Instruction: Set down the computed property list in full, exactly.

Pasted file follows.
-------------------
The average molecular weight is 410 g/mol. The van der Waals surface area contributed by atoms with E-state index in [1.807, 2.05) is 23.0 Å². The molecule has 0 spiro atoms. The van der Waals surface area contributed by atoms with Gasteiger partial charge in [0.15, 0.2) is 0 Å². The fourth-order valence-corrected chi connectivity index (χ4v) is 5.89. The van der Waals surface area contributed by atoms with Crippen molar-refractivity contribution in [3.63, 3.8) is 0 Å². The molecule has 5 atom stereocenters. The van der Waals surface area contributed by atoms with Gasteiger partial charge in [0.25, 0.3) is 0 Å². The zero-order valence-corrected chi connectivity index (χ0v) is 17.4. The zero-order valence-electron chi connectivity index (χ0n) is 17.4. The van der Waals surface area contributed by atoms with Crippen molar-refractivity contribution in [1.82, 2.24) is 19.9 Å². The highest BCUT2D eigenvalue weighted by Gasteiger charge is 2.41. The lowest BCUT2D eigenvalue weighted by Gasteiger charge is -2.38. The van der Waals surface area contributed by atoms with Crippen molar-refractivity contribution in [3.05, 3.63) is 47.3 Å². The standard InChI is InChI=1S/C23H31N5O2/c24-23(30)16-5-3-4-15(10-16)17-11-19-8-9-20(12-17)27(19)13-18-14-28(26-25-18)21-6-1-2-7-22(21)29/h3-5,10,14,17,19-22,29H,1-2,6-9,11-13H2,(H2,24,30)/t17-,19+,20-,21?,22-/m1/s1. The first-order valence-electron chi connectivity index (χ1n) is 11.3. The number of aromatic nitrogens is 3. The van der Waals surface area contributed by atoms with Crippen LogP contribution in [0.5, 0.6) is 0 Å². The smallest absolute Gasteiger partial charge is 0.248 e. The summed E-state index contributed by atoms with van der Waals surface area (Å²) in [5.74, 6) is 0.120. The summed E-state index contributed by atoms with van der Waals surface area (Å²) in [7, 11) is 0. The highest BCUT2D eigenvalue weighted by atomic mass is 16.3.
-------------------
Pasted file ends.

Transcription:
The average molecular weight is 410 g/mol. The van der Waals surface area contributed by atoms with E-state index in [1.807, 2.05) is 23.0 Å². The molecule has 0 spiro atoms. The van der Waals surface area contributed by atoms with Gasteiger partial charge in [0.15, 0.2) is 0 Å². The fourth-order valence-corrected chi connectivity index (χ4v) is 5.89. The van der Waals surface area contributed by atoms with Crippen molar-refractivity contribution in [3.63, 3.8) is 0 Å². The molecule has 5 atom stereocenters. The van der Waals surface area contributed by atoms with Gasteiger partial charge in [0.25, 0.3) is 0 Å². The zero-order valence-corrected chi connectivity index (χ0v) is 17.4. The zero-order valence-electron chi connectivity index (χ0n) is 17.4. The van der Waals surface area contributed by atoms with Crippen molar-refractivity contribution in [1.82, 2.24) is 19.9 Å². The highest BCUT2D eigenvalue weighted by Gasteiger charge is 2.41. The lowest BCUT2D eigenvalue weighted by Gasteiger charge is -2.38. The van der Waals surface area contributed by atoms with Crippen molar-refractivity contribution in [3.05, 3.63) is 47.3 Å². The standard InChI is InChI=1S/C23H31N5O2/c24-23(30)16-5-3-4-15(10-16)17-11-19-8-9-20(12-17)27(19)13-18-14-28(26-25-18)21-6-1-2-7-22(21)29/h3-5,10,14,17,19-22,29H,1-2,6-9,11-13H2,(H2,24,30)/t17-,19+,20-,21?,22-/m1/s1. The first-order valence-electron chi connectivity index (χ1n) is 11.3. The number of aromatic nitrogens is 3. The van der Waals surface area contributed by atoms with Crippen LogP contribution in [0.5, 0.6) is 0 Å². The smallest absolute Gasteiger partial charge is 0.248 e. The summed E-state index contributed by atoms with van der Waals surface area (Å²) in [5.74, 6) is 0.120. The summed E-state index contributed by atoms with van der Waals surface area (Å²) in [7, 11) is 0. The highest BCUT2D eigenvalue weighted by atomic mass is 16.3.